My Sister's Keeper Review
The Notebook is one of this decade's most noteworthy chick flicks, reducing an entire generation of moviegoers to tears as they swooned over an epic romance. Nick Cassavetes has adapted another bestseller with co-writer Jeremy Leven (Alex & Emma, The Notebook, The Legend of Bagger Vance) starring Cameron Diaz, Abigail Breslin, Alec Baldwin and Joan Cusack.
My Sister's Keeper centres on one family's struggle with moral dilemmas, the potential death of a child and courtroom dramas. Breslin, the Oscar-nominated star of indie sensation Little Miss Sunshine, plays Anna Fitzgerald, a girl suing her parents for the right to her own body. Genetically engineered to save her sister's life, she decides enough is enough when she is expected to donate a kidney. Cameron Diaz stars as the emotionally torn mother of three and reminds audiences that she is more than just the Comedy Queen or Rom-Com Princess that she has been labelled of late. It would take a seriously cold-hearted person to not be moved by her performance, or that of Breslin and Sofia Vassilieva as the suffering sisters.
Fans of Jodi Picoult's novel will do well to note that this is by no means a faithful adaptation. Characters have either been under-written (Jesse) or cut completely (Julia) with major plot developments altered, including the shocking climax. Much of the family drama, particularly the court case and Anna's relationship with her parents, has been shortened to keep the film's running time at an acceptable length.
Picoult gave all of her primary characters distinct voices, alternating between family members and Anna's lawyer, Campbell Alexander (Alec Baldwin) for each chapter. In the film's opening each character is introduced via their own monologue sharing their thoughts on the situation. Although this is an interesting element of the novel, it doesn't transfer well to the screen. Fortunately for the audience, Cassavetes drops most of these narrative voices before the film reaches its halfway point, choosing instead to focus on Anna's perspective. It is Breslin who draws the viewer in and keeps them hooked until the closing credits.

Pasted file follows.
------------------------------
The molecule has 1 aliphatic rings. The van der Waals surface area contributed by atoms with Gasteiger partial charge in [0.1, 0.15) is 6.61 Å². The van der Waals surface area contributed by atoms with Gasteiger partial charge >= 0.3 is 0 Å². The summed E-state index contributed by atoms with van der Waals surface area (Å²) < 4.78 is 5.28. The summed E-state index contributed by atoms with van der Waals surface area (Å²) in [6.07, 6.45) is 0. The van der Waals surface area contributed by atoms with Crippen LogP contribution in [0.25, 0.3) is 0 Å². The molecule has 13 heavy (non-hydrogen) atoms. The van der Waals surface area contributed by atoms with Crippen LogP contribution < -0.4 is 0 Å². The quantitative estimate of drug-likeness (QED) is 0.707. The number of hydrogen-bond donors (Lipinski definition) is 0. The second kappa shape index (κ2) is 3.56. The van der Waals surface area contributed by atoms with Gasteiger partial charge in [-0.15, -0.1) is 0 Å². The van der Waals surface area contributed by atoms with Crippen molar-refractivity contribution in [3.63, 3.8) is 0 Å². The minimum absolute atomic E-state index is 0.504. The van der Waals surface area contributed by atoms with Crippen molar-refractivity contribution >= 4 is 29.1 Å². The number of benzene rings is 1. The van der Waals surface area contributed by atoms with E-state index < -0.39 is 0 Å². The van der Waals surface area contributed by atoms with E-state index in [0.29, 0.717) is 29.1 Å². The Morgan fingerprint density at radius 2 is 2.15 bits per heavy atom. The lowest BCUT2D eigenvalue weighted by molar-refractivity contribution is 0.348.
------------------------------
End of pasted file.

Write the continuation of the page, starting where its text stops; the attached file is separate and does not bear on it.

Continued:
Cassavetes opted for a sappy soundtrack rather than let the captivating story speak for itself. The film would have been more effective without the distractingly schmaltzy music. He also added heartwarming family scenes via flashbacks and home video clips where present day conflicts between the characters would have been more powerful. More could have been made of the courtroom scenes as well, as it seemed like it was all over a bit too quickly. Joan Cusack's Judge de Salvo is a fascinating character worthy of more screen time, as is Evan Ellingson as Jesse, the somewhat neglected and overlooked brother.
Despite the powerful performances from its female leads, My Sister's Keeper failed to live up to my expectations. The problems with the screenplay lie not just with the differences from the novel but also with the overly-sentimental dialogue (note Anna's closing monologue) and under-developed characters. I saw this film in a virtually packed cinema screening with women sobbing into their tissues all around me and I'll admit that I shed a few (dozen) tears myself. There is no denying the emotional effect of the film, but whether the impact will be as profound or as lasting as that of The Notebook or the source material remains to be seen. One thing I can be sure of is that this film marks Breslin's transition from child star to superstar. Long gone are the days where she played the cute and chirpy daughter (Raising Helen, No Reservations, Definitely, Maybe). Now she is set to give Dakota Fanning and Saoirse Ronan a run for their money as The Next Big Thing.